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As given in the Wikipedia page,

An azeotrope (/əˈziːəˌtroʊp/) or a constant boiling point mixture is a mixture of two or more liquids whose proportions cannot be altered or changed by simple distillation.

It further goes on to give the reason;

This happens because when an azeotrope is boiled, the vapour has the same proportions of constituents as the unboiled mixture.

But why? Why do they have this special property? Why don't substances normally have the same composition in solid and liquid phase?

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  • $\begingroup$ It is a strange property, that nobody can really explain. Azeotropic mixtures behave like pure compounds. But they are not pure. The composition of azeotropic mixtures change with pressure. $\endgroup$ – Maurice May 8 at 15:10
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At the azeotropic point, the solution components are boiling off at the same rate proportional to their concentration. I.E. the composition of the vapor is the same as the composition of the solution.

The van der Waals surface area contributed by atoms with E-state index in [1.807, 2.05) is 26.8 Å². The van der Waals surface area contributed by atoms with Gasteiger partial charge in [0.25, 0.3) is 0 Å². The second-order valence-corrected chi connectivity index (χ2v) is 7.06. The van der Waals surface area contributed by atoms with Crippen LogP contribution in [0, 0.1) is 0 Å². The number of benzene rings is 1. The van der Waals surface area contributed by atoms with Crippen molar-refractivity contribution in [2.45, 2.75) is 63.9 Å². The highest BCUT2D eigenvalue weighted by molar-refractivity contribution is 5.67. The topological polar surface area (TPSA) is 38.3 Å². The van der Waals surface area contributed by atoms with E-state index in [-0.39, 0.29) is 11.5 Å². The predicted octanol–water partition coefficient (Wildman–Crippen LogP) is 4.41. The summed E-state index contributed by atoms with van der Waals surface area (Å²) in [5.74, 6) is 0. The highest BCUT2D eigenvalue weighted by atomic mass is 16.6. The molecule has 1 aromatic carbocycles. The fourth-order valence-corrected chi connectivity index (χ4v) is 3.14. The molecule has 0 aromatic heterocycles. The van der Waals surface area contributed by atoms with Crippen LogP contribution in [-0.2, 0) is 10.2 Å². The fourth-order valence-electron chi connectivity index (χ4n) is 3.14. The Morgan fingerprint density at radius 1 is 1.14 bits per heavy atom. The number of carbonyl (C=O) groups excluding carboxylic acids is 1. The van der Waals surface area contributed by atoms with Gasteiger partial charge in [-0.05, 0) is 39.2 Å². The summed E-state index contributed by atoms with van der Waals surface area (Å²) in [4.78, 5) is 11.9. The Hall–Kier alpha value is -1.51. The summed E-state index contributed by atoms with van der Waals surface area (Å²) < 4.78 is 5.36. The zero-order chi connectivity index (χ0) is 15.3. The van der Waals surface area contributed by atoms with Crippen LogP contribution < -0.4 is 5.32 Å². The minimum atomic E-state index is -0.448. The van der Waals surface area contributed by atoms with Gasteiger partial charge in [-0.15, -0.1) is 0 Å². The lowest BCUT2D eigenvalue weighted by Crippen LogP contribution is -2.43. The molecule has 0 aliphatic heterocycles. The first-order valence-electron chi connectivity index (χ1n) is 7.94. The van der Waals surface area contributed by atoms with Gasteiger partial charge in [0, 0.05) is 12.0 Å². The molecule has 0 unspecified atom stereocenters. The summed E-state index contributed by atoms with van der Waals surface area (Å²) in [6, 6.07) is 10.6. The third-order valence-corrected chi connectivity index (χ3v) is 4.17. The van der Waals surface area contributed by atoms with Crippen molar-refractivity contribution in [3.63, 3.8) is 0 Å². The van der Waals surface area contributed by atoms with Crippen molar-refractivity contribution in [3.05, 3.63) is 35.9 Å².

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  • $\begingroup$ Functionally it's no different than pipetting out an aliquot of solution from the initial bulk stock - boiling just uses a phase change to achieve the same result. Does the concentration of a bulk solution change when you partition out an aliquot? Certainly not. So too does the concentration not change when you effectively do the same thing via vaporization. $\endgroup$ – Michael Green May 8 at 15:15
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    $\begingroup$ Your answer is correct. But it is not related to the question. The question is why ?Usually when heating mixtures of volatil liquids, the vapors do not have the same composition as the liquid. Azeotrops are exceptions. The question is : why ? $\endgroup$ – Maurice May 8 at 15:20

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